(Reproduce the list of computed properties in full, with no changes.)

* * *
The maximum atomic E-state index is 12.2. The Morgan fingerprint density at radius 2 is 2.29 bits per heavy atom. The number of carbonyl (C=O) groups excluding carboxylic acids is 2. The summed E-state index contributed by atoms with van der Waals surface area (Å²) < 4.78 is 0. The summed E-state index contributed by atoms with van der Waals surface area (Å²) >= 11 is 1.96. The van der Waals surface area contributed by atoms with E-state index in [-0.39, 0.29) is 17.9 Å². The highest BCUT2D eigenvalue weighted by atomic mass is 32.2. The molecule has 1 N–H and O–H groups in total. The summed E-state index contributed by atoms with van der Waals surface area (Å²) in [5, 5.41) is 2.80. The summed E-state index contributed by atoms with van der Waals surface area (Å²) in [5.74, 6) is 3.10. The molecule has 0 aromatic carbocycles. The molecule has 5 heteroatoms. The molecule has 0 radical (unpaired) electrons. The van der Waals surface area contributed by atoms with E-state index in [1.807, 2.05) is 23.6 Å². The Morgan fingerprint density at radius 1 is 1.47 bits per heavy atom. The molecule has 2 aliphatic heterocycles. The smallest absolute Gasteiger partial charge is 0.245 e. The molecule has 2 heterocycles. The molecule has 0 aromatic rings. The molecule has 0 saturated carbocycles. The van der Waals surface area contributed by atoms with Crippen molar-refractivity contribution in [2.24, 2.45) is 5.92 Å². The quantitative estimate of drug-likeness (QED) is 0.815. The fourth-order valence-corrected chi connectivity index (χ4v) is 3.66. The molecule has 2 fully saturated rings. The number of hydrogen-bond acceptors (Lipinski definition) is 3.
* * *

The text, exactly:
The maximum atomic E-state index is 12.2. The Morgan fingerprint density at radius 2 is 2.29 bits per heavy atom. The number of carbonyl (C=O) groups excluding carboxylic acids is 2. The summed E-state index contributed by atoms with van der Waals surface area (Å²) < 4.78 is 0. The summed E-state index contributed by atoms with van der Waals surface area (Å²) >= 11 is 1.96. The van der Waals surface area contributed by atoms with E-state index in [-0.39, 0.29) is 17.9 Å². The highest BCUT2D eigenvalue weighted by atomic mass is 32.2. The molecule has 1 N–H and O–H groups in total. The summed E-state index contributed by atoms with van der Waals surface area (Å²) in [5, 5.41) is 2.80. The summed E-state index contributed by atoms with van der Waals surface area (Å²) in [5.74, 6) is 3.10. The molecule has 0 aromatic carbocycles. The molecule has 5 heteroatoms. The molecule has 0 radical (unpaired) electrons. The van der Waals surface area contributed by atoms with E-state index in [1.807, 2.05) is 23.6 Å². The Morgan fingerprint density at radius 1 is 1.47 bits per heavy atom. The molecule has 2 aliphatic heterocycles. The smallest absolute Gasteiger partial charge is 0.245 e. The molecule has 2 heterocycles. The molecule has 0 aromatic rings. The molecule has 0 saturated carbocycles. The van der Waals surface area contributed by atoms with Crippen molar-refractivity contribution in [2.24, 2.45) is 5.92 Å². The quantitative estimate of drug-likeness (QED) is 0.815. The fourth-order valence-corrected chi connectivity index (χ4v) is 3.66. The molecule has 2 fully saturated rings. The number of hydrogen-bond acceptors (Lipinski definition) is 3.